Conceptual Importance of Medicinal gases for its Significance in Pharmaceuticals

 

Farheen Fatima Ahsan1, Afreen Fatima1, Nuha Rasheed2*, Abdul Saleem Mohammad3

1Department of Pharma. D, Nizam Institute of Pharmacy, Deshmukhi (V), Pochampally (M),

Behind Mount Opera, Yadadri (Dist)-508284, Telangana, India.

2Department of Pharmaceutics, Nizam Institute of Pharmacy, Deshmukhi (V), Pochampally (M),

Behind Mount Opera, Yadadri (Dist)-508284, Telangana, India.

3Department of Pharmaceutical Analysis and Quality Assurance, Nizam Institute of Pharmacy, Deshmukhi (V), Pochampally (M), Behind Mount Opera, Yadadri (Dist)-508284, Telangana, India.

*Corresponding Author E-mail: mohdsaleempharma@gmail.com

 

ABSTRACT:

The present review is on various medicinal gases that are very commonly used in anaesthesia and intensive cares that include nitric oxide, heliox, carbon dioxide, entonox, medical air, nitrous oxide, oxygen.etc. The conceptual importance of medicinal gases for its pharmaceutical importance has been discussed in detailed account.

 

KEYWORDS: Drugs, device, in vitro, in vivo, inflammable, gases, pharmaceutical gases.

 

 


INTRODUCTION:

Gases have long been an established aid to the medical profession and year after year, researchers and technicians continue to discover new, successful applications. Gases assist with respiration and anaesthesia, allow specialists to study the functioning of the lungs and cardiovascular system, are essential tools in diagnosis and cryosurgery, and - when they meet the necessary specifications – can also be used to operate and calibrate medical measuring apparatus. Liquid nitrogen and helium have already proved their worth in the field of MRI imaging. In other words: Gases are an essential part of modern medicine. [1-3]

 

Medicinal gases are of various kinds depending upon their medicinal applications.

·      Gases for respiration

·      Gases used in anaesthesiology

·      Supplying coolants for MRI imaging

·      Gases for the clinical laboratory.

·      Surgery, medicinal baths, cryomedicine and gases for medical lasers.

·      Gases for diagnostics (e.g. for lung function tests, respiratory gas and blood gas analysis).

·      For general laboratory use: Gases in small containers and gas handling equipment.

 

GASES FOR RESPIRATION:

Oxygen and various gas mixtures are used when the body’s gas regime is disrupted. When the body is subjected to unusual stresses or respiration is weak as a result of inhaling anaesthetics or other substances that have a paralysing effect on the respiratory centre, the use of pure oxygen is indicated.

 

 


Table no: - 1.  No USP Specifications, but Manufactured using USP/NF Ingredients, not for Human Consumption.

Product

Applicable specifications

Used in vivo (drugs)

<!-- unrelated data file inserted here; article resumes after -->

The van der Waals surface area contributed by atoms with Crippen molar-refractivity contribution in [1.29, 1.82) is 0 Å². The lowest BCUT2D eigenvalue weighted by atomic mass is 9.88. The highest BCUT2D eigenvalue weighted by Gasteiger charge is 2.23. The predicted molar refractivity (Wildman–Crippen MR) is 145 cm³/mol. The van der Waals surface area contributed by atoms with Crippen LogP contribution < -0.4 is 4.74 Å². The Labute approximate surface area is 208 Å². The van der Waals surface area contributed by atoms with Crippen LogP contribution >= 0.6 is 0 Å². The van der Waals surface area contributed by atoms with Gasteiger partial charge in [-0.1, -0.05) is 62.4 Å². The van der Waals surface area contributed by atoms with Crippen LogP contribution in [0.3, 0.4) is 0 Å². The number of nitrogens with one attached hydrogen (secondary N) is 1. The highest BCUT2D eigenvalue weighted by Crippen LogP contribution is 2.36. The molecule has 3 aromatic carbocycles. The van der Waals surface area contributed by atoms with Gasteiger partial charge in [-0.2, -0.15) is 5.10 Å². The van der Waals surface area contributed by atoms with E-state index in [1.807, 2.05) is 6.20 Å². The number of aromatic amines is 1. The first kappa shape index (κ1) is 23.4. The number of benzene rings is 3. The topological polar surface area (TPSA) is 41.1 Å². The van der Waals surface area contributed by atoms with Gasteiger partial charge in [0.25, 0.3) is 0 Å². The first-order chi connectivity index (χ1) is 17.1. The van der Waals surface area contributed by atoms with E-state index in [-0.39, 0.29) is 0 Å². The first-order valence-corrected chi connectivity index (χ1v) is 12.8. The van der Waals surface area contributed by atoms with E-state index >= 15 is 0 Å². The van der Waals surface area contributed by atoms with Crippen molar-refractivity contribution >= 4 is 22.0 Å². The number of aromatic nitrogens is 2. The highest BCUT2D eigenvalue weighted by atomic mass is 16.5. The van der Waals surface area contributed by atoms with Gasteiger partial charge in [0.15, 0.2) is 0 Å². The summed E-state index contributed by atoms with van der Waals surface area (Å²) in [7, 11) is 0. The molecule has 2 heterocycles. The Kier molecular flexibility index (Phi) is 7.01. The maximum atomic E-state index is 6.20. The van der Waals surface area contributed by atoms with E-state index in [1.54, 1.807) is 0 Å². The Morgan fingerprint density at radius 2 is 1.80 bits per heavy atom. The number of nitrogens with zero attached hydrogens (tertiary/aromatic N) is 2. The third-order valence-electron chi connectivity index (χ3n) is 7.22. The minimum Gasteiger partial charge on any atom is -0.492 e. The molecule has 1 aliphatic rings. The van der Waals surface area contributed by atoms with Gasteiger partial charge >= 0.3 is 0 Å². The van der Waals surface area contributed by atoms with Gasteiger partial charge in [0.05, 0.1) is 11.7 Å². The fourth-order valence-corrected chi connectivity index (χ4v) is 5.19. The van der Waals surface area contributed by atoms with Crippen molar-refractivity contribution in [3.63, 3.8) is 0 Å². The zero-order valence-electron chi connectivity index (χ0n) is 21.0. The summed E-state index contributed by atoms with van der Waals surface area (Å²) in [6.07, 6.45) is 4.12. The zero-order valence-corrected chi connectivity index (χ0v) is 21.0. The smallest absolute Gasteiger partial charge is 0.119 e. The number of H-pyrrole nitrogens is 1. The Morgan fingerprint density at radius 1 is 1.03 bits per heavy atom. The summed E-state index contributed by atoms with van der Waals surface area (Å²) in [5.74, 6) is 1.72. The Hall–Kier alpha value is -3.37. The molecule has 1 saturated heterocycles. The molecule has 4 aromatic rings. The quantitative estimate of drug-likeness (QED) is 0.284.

Used in vitro (device)

Prescription required by federal for administration

Air

USP

YES

YES

YES

Carbon dioxide

USP

YES

YES

YES

Helium

USP

YES

YES

YES

Nitrogen

NF

YES

YES

YES

Nitrous Oxide

USP

YES

YES

YES

Oxygen

USP

YES

YES

YES

Inhalation/Blood Therapeutic Gases

USP/NF

YES

YES

YES

Blood gas Calibration Mixture

FDA

NO

YES

-------

Xenon and Xenon Mixture

FDA

YES

YES

YES

Lung Diffusion Mixture

FDA

NO

YES

YES

Laser Mixture

FDA

NO

YES

-------

 


 

Figure No.1 Medicinal Gas Cylinders.

 

The Carbogen gas mixture (5% CO2, balance O2) is used to assist and stimulate respiratory activity. Carbogen (mixture OF carbon dioxide and oxygen) is just one example of the wide and varied range of gas mixtures that are available and can be supplied to support the respiratory function. Options range from simple mixtures such as “synthetic air” to complex mixtures that include stable isotopes. All gas mixtures are manufactured to very high standards of precision and reliability using state-of the-art technology, and the entire production chain is subject to a stringent quality assurance process.

 

● Oxygen for medical purposes:

Oxygen for medical purposes is supplied in specially prepared steel cylinders (from a separate cylinder store) with chromium-plated cylinder valves.

 

General characteristics:

A colorless, non-flammable, and odorless gas.

Health hazards:

None listed

Flammable limits:

A strong oxidizer.

Molecular weight: 32.00

 

Oxygen was known to be the only element that supports respiration as early as 1800 and was first used in the medical field in 1810. However, it took about 150 years for the gas to be used throughout medicine. In the early to mid 20th century oxygen therapy became rational and scientific, and today modern medicine could not be practiced without the support that oxygen supplies. [4-7] Medical oxygen is used to:

·      Provide a basis for virtually all modern anaesthetic techniques

·       restore tissue oxygen tension by improving oxygen availability in a wide range of conditions such as COPD, cyanosis, shock, severe hemorrhage, carbon monoxide poisoning, major trauma, cardiac/respiratory arrest

·      aid resuscitation

·       provide life support for artificially ventilated patients

·      Aid cardiovascular stability.

 

Figure No. 2.Containers: steel cylinders, for administration to patients


Table No.2. Specifications of Medicinal gas cylinders

Water Capacity  (Liters)

Exterior Diameter (mm)

Length (mm)

Total Weight (KG)

Filling Pressure (bar)

2

10

50

100

140

229

490

970

1640

6

17

79

200

200

200

 


Carbogen:

A carbogen mixture of 95% oxygen and 5% carbon dioxide can be used as part of the early treatment of central retinal artery occlusion. Its use in combination with nicotinamide is also being investigated in conjunction with radiation therapy in the treatment strategy of certain cancers. Because increased tumor oxygenation improves the cell-killing effects of radiation, it is thought that the inhalation of these agents during radiation therapy could increase its effectiveness. 3.Containers: steel cylinders, for administration to patients.

 

Table No.3. Specifications of Medicinal gas cylinders for patients administration.

Water capacity